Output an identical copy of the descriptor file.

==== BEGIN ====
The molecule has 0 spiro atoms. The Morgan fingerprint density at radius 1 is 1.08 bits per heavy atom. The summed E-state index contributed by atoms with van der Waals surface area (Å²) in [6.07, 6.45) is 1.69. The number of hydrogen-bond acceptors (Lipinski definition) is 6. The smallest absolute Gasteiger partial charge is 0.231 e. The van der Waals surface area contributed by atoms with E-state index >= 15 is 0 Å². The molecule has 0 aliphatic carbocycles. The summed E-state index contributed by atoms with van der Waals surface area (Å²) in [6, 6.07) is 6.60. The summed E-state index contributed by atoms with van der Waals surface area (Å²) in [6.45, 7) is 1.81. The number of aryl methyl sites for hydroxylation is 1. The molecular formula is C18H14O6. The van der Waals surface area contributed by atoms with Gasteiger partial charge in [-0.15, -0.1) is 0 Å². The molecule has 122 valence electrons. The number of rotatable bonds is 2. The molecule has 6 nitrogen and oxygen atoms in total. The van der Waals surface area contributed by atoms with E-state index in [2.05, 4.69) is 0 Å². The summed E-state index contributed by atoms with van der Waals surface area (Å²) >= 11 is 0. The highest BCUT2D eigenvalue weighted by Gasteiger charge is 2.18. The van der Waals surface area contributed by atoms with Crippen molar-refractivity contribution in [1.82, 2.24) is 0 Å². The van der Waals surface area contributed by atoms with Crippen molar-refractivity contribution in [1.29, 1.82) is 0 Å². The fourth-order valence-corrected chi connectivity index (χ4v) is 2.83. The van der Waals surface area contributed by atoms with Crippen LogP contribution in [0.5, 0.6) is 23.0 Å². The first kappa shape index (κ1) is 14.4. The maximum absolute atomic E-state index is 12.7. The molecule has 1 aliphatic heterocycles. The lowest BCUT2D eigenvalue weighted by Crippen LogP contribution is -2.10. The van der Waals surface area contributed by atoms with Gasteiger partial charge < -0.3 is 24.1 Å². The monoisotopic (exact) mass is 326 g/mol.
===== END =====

The molecule has 0 spiro atoms. The Morgan fingerprint density at radius 1 is 1.08 bits per heavy atom. The summed E-state index contributed by atoms with van der Waals surface area (Å²) in [6.07, 6.45) is 1.69. The number of hydrogen-bond acceptors (Lipinski definition) is 6. The smallest absolute Gasteiger partial charge is 0.231 e. The van der Waals surface area contributed by atoms with E-state index >= 15 is 0 Å². The molecule has 0 aliphatic carbocycles. The summed E-state index contributed by atoms with van der Waals surface area (Å²) in [6, 6.07) is 6.60. The summed E-state index contributed by atoms with van der Waals surface area (Å²) in [6.45, 7) is 1.81. The number of aryl methyl sites for hydroxylation is 1. The molecular formula is C18H14O6. The van der Waals surface area contributed by atoms with Gasteiger partial charge in [-0.15, -0.1) is 0 Å². The molecule has 122 valence electrons. The number of rotatable bonds is 2. The molecule has 6 nitrogen and oxygen atoms in total. The van der Waals surface area contributed by atoms with E-state index in [2.05, 4.69) is 0 Å². The summed E-state index contributed by atoms with van der Waals surface area (Å²) >= 11 is 0. The highest BCUT2D eigenvalue weighted by Gasteiger charge is 2.18. The van der Waals surface area contributed by atoms with Crippen molar-refractivity contribution in [1.82, 2.24) is 0 Å². The van der Waals surface area contributed by atoms with Crippen molar-refractivity contribution in [1.29, 1.82) is 0 Å². The fourth-order valence-corrected chi connectivity index (χ4v) is 2.83. The van der Waals surface area contributed by atoms with Crippen LogP contribution in [0.5, 0.6) is 23.0 Å². The first kappa shape index (κ1) is 14.4. The maximum absolute atomic E-state index is 12.7. The molecule has 1 aliphatic heterocycles. The lowest BCUT2D eigenvalue weighted by Crippen LogP contribution is -2.10. The van der Waals surface area contributed by atoms with Gasteiger partial charge < -0.3 is 24.1 Å². The monoisotopic (exact) mass is 326 g/mol.